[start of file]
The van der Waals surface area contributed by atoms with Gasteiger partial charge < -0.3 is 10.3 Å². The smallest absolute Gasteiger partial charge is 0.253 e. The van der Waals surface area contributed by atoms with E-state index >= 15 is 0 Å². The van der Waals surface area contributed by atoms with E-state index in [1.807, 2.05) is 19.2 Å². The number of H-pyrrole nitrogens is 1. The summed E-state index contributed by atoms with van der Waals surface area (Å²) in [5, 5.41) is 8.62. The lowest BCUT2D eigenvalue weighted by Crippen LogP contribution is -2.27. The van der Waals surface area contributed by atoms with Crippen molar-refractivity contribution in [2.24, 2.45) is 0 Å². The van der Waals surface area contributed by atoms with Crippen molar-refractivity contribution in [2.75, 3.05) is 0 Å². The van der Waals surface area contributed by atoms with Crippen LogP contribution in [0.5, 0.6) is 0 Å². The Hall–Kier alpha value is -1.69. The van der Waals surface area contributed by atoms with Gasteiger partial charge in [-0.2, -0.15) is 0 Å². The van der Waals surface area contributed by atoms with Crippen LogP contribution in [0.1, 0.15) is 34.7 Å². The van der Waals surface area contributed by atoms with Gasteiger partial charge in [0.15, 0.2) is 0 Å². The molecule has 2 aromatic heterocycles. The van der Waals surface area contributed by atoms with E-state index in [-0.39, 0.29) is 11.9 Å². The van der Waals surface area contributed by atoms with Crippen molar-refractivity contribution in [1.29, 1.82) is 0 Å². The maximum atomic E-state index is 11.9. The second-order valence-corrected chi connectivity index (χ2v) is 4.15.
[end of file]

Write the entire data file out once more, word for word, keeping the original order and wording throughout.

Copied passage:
The van der Waals surface area contributed by atoms with Gasteiger partial charge < -0.3 is 10.3 Å². The smallest absolute Gasteiger partial charge is 0.253 e. The van der Waals surface area contributed by atoms with E-state index >= 15 is 0 Å². The van der Waals surface area contributed by atoms with E-state index in [1.807, 2.05) is 19.2 Å². The number of H-pyrrole nitrogens is 1. The summed E-state index contributed by atoms with van der Waals surface area (Å²) in [5, 5.41) is 8.62. The lowest BCUT2D eigenvalue weighted by Crippen LogP contribution is -2.27. The van der Waals surface area contributed by atoms with Crippen molar-refractivity contribution in [2.24, 2.45) is 0 Å². The van der Waals surface area contributed by atoms with Crippen molar-refractivity contribution in [2.75, 3.05) is 0 Å². The van der Waals surface area contributed by atoms with Crippen LogP contribution in [0.5, 0.6) is 0 Å². The Hall–Kier alpha value is -1.69. The van der Waals surface area contributed by atoms with Gasteiger partial charge in [-0.2, -0.15) is 0 Å². The van der Waals surface area contributed by atoms with Crippen LogP contribution in [0.1, 0.15) is 34.7 Å². The van der Waals surface area contributed by atoms with Gasteiger partial charge in [0.15, 0.2) is 0 Å². The molecule has 2 aromatic heterocycles. The van der Waals surface area contributed by atoms with E-state index in [-0.39, 0.29) is 11.9 Å². The van der Waals surface area contributed by atoms with Crippen molar-refractivity contribution in [1.29, 1.82) is 0 Å². The maximum atomic E-state index is 11.9. The second-order valence-corrected chi connectivity index (χ2v) is 4.15.